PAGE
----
• The easier it is (e.g., less mouse clicks), the more likely the Democratized user is to become a self-starter.
    • Don’t make it too easy—offer enough technical capability, robustness and correlation to deliver accuracy/insight in order to expand the use of simulation in the product development process.
  • Consider bundling your Democratized Tool App’s into a toolkit.

4. Don’t underestimate the organizational challenge:

  • In a multi-site/multi-national operation, people will resist to keep their local way of working.
  • These business transformations will challenge some users; however, the overall effect will be positive for the organization once fully adopted and supported appropriately.

You could address this challenge by…

Formation of a Global Engineering IT group:

  • Experienced product development and process engineers, that are IT-savvy.
  • To handle your enterprise engineering Ecosystem of applications:
    • PLM/PDM, CAD, CAE, Democratized Tool App’s, etc.
  • Provide a bridge between the Experts, your external partners and your Corporate IT Group.
  • To translate your Expert knowledge and make it accessible through appropriate means to a broader group of users:
    • e.g., into templates for process automation.
  • Keep your Tool App’s relevant, as your product designs and processes evolve.

Your Corporate IT Group handles systems hosting, IT infrastructure, etc.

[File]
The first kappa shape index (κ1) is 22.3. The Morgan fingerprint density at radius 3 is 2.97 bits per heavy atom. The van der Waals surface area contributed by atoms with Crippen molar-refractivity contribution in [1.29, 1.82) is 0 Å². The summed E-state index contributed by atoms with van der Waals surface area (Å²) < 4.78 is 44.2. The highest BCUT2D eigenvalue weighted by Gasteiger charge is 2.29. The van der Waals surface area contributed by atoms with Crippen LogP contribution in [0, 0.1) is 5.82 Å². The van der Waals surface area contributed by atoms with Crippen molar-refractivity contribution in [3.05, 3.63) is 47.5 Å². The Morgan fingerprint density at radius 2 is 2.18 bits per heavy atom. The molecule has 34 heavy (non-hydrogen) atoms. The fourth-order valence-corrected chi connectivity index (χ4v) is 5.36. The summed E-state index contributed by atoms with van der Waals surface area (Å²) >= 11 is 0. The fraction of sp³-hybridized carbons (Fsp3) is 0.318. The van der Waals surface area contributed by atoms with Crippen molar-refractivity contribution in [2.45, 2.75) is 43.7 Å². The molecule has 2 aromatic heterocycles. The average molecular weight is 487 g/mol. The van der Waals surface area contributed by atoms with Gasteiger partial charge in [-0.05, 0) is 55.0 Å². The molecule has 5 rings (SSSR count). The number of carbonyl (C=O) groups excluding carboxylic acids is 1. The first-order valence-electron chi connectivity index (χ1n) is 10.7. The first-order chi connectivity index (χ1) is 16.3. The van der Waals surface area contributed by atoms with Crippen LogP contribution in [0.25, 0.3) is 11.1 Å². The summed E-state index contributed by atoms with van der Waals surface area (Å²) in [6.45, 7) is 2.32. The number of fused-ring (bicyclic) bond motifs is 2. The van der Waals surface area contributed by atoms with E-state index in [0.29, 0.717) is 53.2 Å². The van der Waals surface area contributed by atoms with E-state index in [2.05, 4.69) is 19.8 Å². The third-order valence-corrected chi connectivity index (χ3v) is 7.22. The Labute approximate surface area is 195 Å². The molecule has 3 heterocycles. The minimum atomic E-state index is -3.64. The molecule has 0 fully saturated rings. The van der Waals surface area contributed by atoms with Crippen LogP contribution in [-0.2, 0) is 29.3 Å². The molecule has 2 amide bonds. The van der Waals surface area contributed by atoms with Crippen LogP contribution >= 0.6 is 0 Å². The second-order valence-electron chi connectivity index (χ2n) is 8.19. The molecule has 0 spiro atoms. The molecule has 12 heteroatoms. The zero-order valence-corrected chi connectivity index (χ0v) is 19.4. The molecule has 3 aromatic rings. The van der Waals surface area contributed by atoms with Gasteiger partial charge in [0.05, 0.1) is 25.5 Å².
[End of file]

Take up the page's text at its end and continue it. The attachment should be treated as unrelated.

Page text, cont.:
It is vital to have executive sponsorship for enterprise standardization projects, because…

  • Democratized CAE are medium- to long-term enablers of intrinsic value within your engineering organization, versus short-term cash generators.
  • Some key benefits and business value:
    • Non-Expert engineers can use complex analytical solutions, for standard use cases—safely!
    • Simulation process automation manages inputs and outputs.
      • Solutions are handled using input templates (ease-of-use) developed by Expert Analysts for non-Experts.
    • Each process step contains embedded rules and logic for the tool or use case (i.e., knowledge capture and reuse).
    • Global teams can manage interpretation of predictions—as required.

Our coverage of the Democratizing CAE mini-symposium will continue.

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See you at NAFEMS 2016 Americas!

nafems2016americasThis week we’ll be attending, covering and speaking at the NAFEMS 2016 Americas Conference in Seattle. Hope to see you there!

Here’s a recap of our conference preview coverage:

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Topology optimization advances to support additive manufacturing

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nTopology Element. Source: nTopology. (Click image to enlarge.)

Among the various methods for finding the optimal structure of a product or component, topology optimization is one that software vendors today are working to make more accessible and easier to use by engineers and designers. A key driver of these efforts is the surge of activity around additive manufacturing (AM). In marked contrast to the over-hyped but currently under-performing category of consumer 3D printers, AM is garnering high interest from manufacturing industries today because of advances in materials and processes that make it an increasingly practical method for manufacturing actual production parts and assemblies. Continue reading

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ANSYS optiSLang GUI. Source: Dynardo. (Click image to enlarge.)

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Technology business strategy for 21st-century engineering practice